Some of our ways of perceiving the world are helpful; others are harmful. But all of our worldviews have the potential to become destructive when we make the mistake of placing them at the center, in the place of God. Rather than allowing our worldviews serve as a lens that makes it easier for us to see what the Spirit is doing the world, we often begin to worship the lens itself. We begin to assign ultimate meaning to the eye rather than to the light that allows us to see.
One of the most powerful worldviews we find ourselves enmeshed in today is that of the money economy. Even 2,000 years ago, Jesus taught of the dangers of pursuing and accumulating wealth. The lure of wealth, power and security is immense, yet Jesus warns: No one can serve two masters. Either you will hate the one and love the other, or you will be devoted to one and despise the other. You cannot serve both God and money.
Thursday, May 09, 2013
I recently read a post by Suzannah Paul, in which she reflects on her own experience of living in a culture of isolation. She describes the present era as one in which our common experience is intense loneliness, where genuine community seems always out of reach. Of course, most of us have become quite adept at hiding our anguish. Judging by photos on Facebook, one would imagine that almost everyone has dazzling social lives! The illusion that everyone else is doing great only intensifies the alienation we feel. Paul writes:
Tuesday, May 07, 2013
Friday, May 03, 2013
Spring took its time arriving this month in DC. We experienced several major shifts in weather – from the high eighties several weeks ago, down to the forties more recently. The climate here has shifted back and forth: We have seen hot and cold; muggy and dry; overcast days and others full of light. Sometimes, when things got really cold, misty and gloomy, it was hard to believe that we were in springtime and headed towards summer.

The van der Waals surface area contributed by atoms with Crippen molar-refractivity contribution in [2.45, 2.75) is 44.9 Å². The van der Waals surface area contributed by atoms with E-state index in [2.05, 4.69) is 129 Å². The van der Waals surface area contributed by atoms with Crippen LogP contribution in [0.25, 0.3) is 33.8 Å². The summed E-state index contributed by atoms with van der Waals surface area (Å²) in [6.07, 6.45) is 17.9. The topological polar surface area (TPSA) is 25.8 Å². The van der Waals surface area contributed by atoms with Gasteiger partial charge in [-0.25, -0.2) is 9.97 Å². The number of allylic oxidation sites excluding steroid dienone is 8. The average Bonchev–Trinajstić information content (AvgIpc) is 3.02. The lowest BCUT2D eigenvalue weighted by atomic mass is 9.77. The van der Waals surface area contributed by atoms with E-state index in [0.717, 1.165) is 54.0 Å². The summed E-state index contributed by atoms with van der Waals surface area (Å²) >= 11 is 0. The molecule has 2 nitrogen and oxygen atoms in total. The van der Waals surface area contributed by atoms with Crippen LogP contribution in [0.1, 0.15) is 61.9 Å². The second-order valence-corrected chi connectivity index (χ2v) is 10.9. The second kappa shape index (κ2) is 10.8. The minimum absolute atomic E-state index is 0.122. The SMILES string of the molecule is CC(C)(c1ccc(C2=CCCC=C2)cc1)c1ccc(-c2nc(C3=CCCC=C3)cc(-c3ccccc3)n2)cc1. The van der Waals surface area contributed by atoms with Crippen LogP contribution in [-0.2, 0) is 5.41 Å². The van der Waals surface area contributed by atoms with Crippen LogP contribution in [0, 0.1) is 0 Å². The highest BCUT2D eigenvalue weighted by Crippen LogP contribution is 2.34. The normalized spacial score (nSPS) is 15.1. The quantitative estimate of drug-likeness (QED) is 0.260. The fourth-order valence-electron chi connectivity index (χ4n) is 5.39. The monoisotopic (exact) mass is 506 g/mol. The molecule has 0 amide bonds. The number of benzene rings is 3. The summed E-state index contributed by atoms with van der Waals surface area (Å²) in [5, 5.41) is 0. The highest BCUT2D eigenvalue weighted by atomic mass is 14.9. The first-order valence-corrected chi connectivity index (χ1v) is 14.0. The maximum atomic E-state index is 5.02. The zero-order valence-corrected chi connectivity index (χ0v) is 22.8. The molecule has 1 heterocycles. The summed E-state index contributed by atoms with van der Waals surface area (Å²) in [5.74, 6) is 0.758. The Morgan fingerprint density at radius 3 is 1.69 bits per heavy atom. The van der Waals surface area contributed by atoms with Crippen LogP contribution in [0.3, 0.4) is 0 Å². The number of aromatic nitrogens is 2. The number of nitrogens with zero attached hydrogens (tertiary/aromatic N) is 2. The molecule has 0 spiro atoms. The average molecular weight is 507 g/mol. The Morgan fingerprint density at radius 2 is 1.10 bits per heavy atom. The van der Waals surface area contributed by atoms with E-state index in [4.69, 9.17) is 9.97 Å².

The trees knew, though. Despite all the ups and downs of an increasingly unpredictable weather cycle, the plants knew the signs of the times. Even in the midst of bitter cold, the trees began to bud; flowers bloomed and leaves slowly began to emerge. While I entertained doubts about whether we would ever see spring, the trees lived in hope.
The quiet hope and determination of the trees serve as a sign to me. This is how I am called to live: not being blown about by every change of conditions, but instead rooted in faith that God is sending the rain, sun and temperature I need to grow and thrive, even if I can’t quite imagine it yet.
Just like the trees, Capitol Hill Friends is a living, growing organism. As a community following Jesus, we live in hope. Though the outward conditions of life here often run counter to the loving relationships that we sense God calling us into, we persist in trust that the rain will fall, the sun will shine and the Spirit will blow among us.
Monday, April 29, 2013
Thursday, April 25, 2013
Tuesday, April 23, 2013
Tuesday, April 16, 2013